Prosperous breeding made by strong women 

It is quite common for women to be in charge of the breeding plan in dairy farms in Finland, one of the VikingGenetics countries. Women have been doing this for decades, and there is no reason for this to change. 
We met one of these powerful women in dairy cattle breeding, Anuriikka Lallukka, who manages a herd of 70 cows, 80% VikingRed and 20% VikingHolstein, together with her husband Markku.

“When I was six years old, I announced to my family that I would be an agronomist when I grow up,” Lallukka says with a big smile on her face. “I never did, but I did study to become an agrologist. I was never supposed to be running a farm either, but here I am,” she adds.  

Her story of becoming a mother of two and running a farm with her husband starts from an urban setting when she finished school and got her first job on a farm. She spotted a young single farmer, and the rest is history. 

The couple has been together for almost 20 years now. At first, she kept her job as a breeding advisor for Faba (Finnish Animal Breeding Association, the Finnish owner of VikingGenetics) when she moved to the farm. She also worked as a dairy farm advisor. They started to build the new barn in 2010 and there was a need for her to work full time on the farm. 

Her grandparents had a small farm where she spent most of her summers, and that’s why she has always felt herself to be a farm girl, even though she grew up in a city. Running a farm with her family has always been very natural for her. When it comes to breeding and developing the herd, this is her domain, while Markku focuses more on farming, machinery and general farm management, such as feeding. 

Lallukka sees no special advantages in being a woman and making breeding decisions; it all comes down to the natural abilities and interests of the couple running the farm. “The most important thing is to divide the tasks and duties, so we are in balance. It is all about cooperation and partnership. We discuss important choices together,” Lallukka says while her husband agrees. 

When making decisions concerning breeding choices, she trusts her own judgement but always consults with their breeding advisor from Faba. The teamwork with the breeding advisor has worked very well; in seven years, the herd has developed a lot. The Lallukka farm’s goal has been to breed healthy, robot suitable and high producing cows – the invisible cow. They also do a lot of genomic testing on their heifers, as they are part of the VikingGenetics LD project where farmers are supported by VikingGenetics in genomically testing all females in the herd.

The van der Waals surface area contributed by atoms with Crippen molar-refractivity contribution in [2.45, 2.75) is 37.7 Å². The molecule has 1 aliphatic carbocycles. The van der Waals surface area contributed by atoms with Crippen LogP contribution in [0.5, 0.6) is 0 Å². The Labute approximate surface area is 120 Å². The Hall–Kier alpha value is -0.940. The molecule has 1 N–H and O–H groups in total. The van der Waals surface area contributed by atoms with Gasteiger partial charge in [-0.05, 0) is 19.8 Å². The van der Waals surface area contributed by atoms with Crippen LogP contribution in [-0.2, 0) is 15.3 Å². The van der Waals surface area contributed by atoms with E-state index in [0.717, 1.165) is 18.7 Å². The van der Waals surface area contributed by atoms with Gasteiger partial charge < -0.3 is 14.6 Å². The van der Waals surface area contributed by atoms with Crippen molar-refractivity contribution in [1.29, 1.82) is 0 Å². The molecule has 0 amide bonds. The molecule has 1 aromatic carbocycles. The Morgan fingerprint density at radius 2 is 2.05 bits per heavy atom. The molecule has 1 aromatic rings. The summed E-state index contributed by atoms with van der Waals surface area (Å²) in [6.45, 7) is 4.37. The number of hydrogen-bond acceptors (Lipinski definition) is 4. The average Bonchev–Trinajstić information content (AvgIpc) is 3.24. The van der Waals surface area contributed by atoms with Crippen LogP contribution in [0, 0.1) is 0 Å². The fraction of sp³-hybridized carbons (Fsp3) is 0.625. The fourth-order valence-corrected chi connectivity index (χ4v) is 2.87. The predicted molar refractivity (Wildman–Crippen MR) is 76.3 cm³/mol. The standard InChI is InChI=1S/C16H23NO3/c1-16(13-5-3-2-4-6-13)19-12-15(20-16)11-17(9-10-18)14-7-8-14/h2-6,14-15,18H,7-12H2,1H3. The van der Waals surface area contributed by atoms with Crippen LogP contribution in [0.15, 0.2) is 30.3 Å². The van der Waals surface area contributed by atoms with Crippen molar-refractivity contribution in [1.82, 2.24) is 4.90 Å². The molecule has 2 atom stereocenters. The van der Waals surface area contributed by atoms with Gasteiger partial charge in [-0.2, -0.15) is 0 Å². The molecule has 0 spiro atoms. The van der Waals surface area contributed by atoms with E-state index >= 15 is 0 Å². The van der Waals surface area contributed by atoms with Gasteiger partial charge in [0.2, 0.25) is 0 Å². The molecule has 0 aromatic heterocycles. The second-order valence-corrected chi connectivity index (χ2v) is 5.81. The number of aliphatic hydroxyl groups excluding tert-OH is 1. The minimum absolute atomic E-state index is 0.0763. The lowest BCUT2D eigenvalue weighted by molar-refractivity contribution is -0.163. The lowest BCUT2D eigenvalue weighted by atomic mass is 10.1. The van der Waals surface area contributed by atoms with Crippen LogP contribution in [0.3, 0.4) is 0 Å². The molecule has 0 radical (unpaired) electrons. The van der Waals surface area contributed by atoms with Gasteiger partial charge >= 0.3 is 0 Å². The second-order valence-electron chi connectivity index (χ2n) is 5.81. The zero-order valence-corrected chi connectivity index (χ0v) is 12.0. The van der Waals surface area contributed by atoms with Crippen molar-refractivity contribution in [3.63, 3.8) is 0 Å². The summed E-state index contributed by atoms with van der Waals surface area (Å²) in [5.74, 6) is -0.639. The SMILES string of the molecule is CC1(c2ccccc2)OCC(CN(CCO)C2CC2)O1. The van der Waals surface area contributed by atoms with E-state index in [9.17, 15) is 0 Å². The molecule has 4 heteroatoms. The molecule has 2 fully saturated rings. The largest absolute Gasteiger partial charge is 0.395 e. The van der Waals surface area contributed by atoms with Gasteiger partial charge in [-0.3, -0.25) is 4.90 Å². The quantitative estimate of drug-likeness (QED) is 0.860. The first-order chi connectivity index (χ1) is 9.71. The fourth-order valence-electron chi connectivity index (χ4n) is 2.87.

When asked if she has any favourite bulls, she says: “Peterslund has been my all-time favourite. His offspring have always been high producing, healthy and easy to manage. Absolutely the invisible cows we want,” Lallukka says. “Peterslund has been one of the most best-selling VikingGenetics bulls of all time. 

“Attached to the cows”

The Lallukka couple have achieved their goals through hard work, careful planning and making tough choices regarding culling of animals. The culling of animals is not Lallukka’s favourite thing to do. “I get easily attached to the animals,” she admits. Lallukka adds that this is her biggest downfall when it comes to breeding and farm management: “I always find it very emotional and sad when we have to let go of cows that have been with us for a long time”. 

This attachment to animals has always been a part of her nature ever since she was a child. Having said that, there is a hidden strength in this caring attitude. “My grandmother, Aini Rytkönen, told me that if you are good to the animals, they will be good to you too. This is very true and I have always acted accordingly. AI technicians, vets and other visitors are always very surprised to see our herd – the cows are so well behaved and friendly and that makes it very easy to manage our herd,” Lallukka explains. 

Facts about the Lallukka farm:

  • Cows: 70
  • Open barn with one milking robot, built 2010
  • Production average 9,400 kg
  • Fat 4.4%
  • Protein 3.6%

The latest news

VikingGenetics Herd of the Year 2019 - Strong trust in VikingGenetics is paying off
Read more
August Proofs - New #proofleaders! 
Read more
NewVikings August 2019 - VikingJersey
Read more
NewVikings August 2019 - VikingRed
Read more
NewVikings August 2019 - VikingHolstein
Read more
Saved Feed index released in the Nordics 
Read more
10-year study shows crossbred dairy cows are more profitable
Read more
Put genetic diversity at the core to avoid economic loss 
Read more
Polled bulls are gaining popularity
Read more
Saved Feed Index to be released in autumn 2019
Read more